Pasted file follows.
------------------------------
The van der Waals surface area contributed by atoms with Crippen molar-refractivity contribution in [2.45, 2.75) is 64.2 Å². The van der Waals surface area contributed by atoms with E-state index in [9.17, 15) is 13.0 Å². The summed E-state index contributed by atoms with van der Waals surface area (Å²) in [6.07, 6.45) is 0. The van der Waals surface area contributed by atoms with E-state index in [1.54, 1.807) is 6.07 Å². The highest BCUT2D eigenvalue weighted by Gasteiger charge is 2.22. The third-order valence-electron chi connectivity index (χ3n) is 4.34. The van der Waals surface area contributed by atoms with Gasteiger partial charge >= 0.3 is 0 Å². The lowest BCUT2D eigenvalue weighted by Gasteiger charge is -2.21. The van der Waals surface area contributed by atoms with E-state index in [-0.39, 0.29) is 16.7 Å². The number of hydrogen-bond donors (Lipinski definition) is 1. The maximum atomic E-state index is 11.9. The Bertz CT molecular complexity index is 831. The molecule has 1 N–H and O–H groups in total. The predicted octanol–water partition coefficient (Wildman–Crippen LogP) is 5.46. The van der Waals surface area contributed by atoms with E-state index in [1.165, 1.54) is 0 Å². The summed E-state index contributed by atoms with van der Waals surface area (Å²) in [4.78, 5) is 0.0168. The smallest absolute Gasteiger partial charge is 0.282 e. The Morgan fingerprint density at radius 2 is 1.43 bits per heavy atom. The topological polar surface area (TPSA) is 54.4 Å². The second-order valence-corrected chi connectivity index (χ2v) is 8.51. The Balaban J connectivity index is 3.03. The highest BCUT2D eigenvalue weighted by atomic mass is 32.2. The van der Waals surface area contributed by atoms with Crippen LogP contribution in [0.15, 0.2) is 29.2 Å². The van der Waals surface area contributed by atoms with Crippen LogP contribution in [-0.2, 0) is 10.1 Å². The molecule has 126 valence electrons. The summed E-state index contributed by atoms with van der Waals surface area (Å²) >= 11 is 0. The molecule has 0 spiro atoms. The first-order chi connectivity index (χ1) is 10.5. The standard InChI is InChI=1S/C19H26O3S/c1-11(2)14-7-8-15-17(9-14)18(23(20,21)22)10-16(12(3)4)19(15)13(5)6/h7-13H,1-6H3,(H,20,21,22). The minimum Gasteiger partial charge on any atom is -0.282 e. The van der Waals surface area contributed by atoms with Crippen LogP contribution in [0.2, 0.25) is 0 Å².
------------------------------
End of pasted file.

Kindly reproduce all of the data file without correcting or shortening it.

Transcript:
The van der Waals surface area contributed by atoms with Crippen molar-refractivity contribution in [2.45, 2.75) is 64.2 Å². The van der Waals surface area contributed by atoms with E-state index in [9.17, 15) is 13.0 Å². The summed E-state index contributed by atoms with van der Waals surface area (Å²) in [6.07, 6.45) is 0. The van der Waals surface area contributed by atoms with E-state index in [1.54, 1.807) is 6.07 Å². The highest BCUT2D eigenvalue weighted by Gasteiger charge is 2.22. The third-order valence-electron chi connectivity index (χ3n) is 4.34. The van der Waals surface area contributed by atoms with Gasteiger partial charge >= 0.3 is 0 Å². The lowest BCUT2D eigenvalue weighted by Gasteiger charge is -2.21. The van der Waals surface area contributed by atoms with E-state index in [-0.39, 0.29) is 16.7 Å². The number of hydrogen-bond donors (Lipinski definition) is 1. The maximum atomic E-state index is 11.9. The Bertz CT molecular complexity index is 831. The molecule has 1 N–H and O–H groups in total. The predicted octanol–water partition coefficient (Wildman–Crippen LogP) is 5.46. The van der Waals surface area contributed by atoms with E-state index in [1.165, 1.54) is 0 Å². The summed E-state index contributed by atoms with van der Waals surface area (Å²) in [4.78, 5) is 0.0168. The smallest absolute Gasteiger partial charge is 0.282 e. The Morgan fingerprint density at radius 2 is 1.43 bits per heavy atom. The topological polar surface area (TPSA) is 54.4 Å². The second-order valence-corrected chi connectivity index (χ2v) is 8.51. The Balaban J connectivity index is 3.03. The highest BCUT2D eigenvalue weighted by atomic mass is 32.2. The van der Waals surface area contributed by atoms with Crippen LogP contribution in [0.15, 0.2) is 29.2 Å². The van der Waals surface area contributed by atoms with Crippen LogP contribution in [-0.2, 0) is 10.1 Å². The molecule has 126 valence electrons. The summed E-state index contributed by atoms with van der Waals surface area (Å²) >= 11 is 0. The molecule has 0 spiro atoms. The first-order chi connectivity index (χ1) is 10.5. The standard InChI is InChI=1S/C19H26O3S/c1-11(2)14-7-8-15-17(9-14)18(23(20,21)22)10-16(12(3)4)19(15)13(5)6/h7-13H,1-6H3,(H,20,21,22). The minimum Gasteiger partial charge on any atom is -0.282 e. The van der Waals surface area contributed by atoms with Crippen LogP contribution in [0.2, 0.25) is 0 Å².